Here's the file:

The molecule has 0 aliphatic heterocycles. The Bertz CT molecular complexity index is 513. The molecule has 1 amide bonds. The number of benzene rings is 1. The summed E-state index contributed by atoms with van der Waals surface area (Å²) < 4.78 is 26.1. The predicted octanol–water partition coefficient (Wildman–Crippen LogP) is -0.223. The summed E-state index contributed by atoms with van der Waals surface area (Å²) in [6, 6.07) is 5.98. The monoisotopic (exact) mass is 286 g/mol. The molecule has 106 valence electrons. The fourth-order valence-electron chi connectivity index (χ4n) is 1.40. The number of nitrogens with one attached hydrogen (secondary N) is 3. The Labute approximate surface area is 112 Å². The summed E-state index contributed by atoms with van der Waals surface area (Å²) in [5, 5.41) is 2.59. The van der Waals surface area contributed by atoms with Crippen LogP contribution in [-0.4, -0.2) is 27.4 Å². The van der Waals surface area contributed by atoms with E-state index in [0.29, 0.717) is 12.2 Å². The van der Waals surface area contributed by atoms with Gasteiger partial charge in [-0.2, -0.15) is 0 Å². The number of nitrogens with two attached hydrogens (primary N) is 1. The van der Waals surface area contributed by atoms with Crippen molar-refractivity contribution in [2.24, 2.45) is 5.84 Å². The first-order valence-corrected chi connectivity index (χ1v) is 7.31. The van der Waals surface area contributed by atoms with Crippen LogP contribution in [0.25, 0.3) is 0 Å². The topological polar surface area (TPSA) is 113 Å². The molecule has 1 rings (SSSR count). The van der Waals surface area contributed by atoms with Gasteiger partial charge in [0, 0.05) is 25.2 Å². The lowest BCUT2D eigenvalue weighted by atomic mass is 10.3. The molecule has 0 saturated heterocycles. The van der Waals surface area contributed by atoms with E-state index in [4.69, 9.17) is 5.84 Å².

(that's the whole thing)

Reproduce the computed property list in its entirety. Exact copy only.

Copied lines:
The molecule has 0 aliphatic heterocycles. The Bertz CT molecular complexity index is 513. The molecule has 1 amide bonds. The number of benzene rings is 1. The summed E-state index contributed by atoms with van der Waals surface area (Å²) < 4.78 is 26.1. The predicted octanol–water partition coefficient (Wildman–Crippen LogP) is -0.223. The summed E-state index contributed by atoms with van der Waals surface area (Å²) in [6, 6.07) is 5.98. The monoisotopic (exact) mass is 286 g/mol. The molecule has 106 valence electrons. The fourth-order valence-electron chi connectivity index (χ4n) is 1.40. The number of nitrogens with one attached hydrogen (secondary N) is 3. The Labute approximate surface area is 112 Å². The summed E-state index contributed by atoms with van der Waals surface area (Å²) in [5, 5.41) is 2.59. The van der Waals surface area contributed by atoms with Crippen LogP contribution in [-0.4, -0.2) is 27.4 Å². The van der Waals surface area contributed by atoms with E-state index in [0.29, 0.717) is 12.2 Å². The van der Waals surface area contributed by atoms with Gasteiger partial charge in [-0.2, -0.15) is 0 Å². The number of nitrogens with two attached hydrogens (primary N) is 1. The van der Waals surface area contributed by atoms with Crippen molar-refractivity contribution in [2.24, 2.45) is 5.84 Å². The first-order valence-corrected chi connectivity index (χ1v) is 7.31. The van der Waals surface area contributed by atoms with Crippen LogP contribution in [0.25, 0.3) is 0 Å². The topological polar surface area (TPSA) is 113 Å². The molecule has 1 rings (SSSR count). The van der Waals surface area contributed by atoms with Gasteiger partial charge in [0, 0.05) is 25.2 Å². The lowest BCUT2D eigenvalue weighted by atomic mass is 10.3. The molecule has 0 saturated heterocycles. The van der Waals surface area contributed by atoms with E-state index in [4.69, 9.17) is 5.84 Å².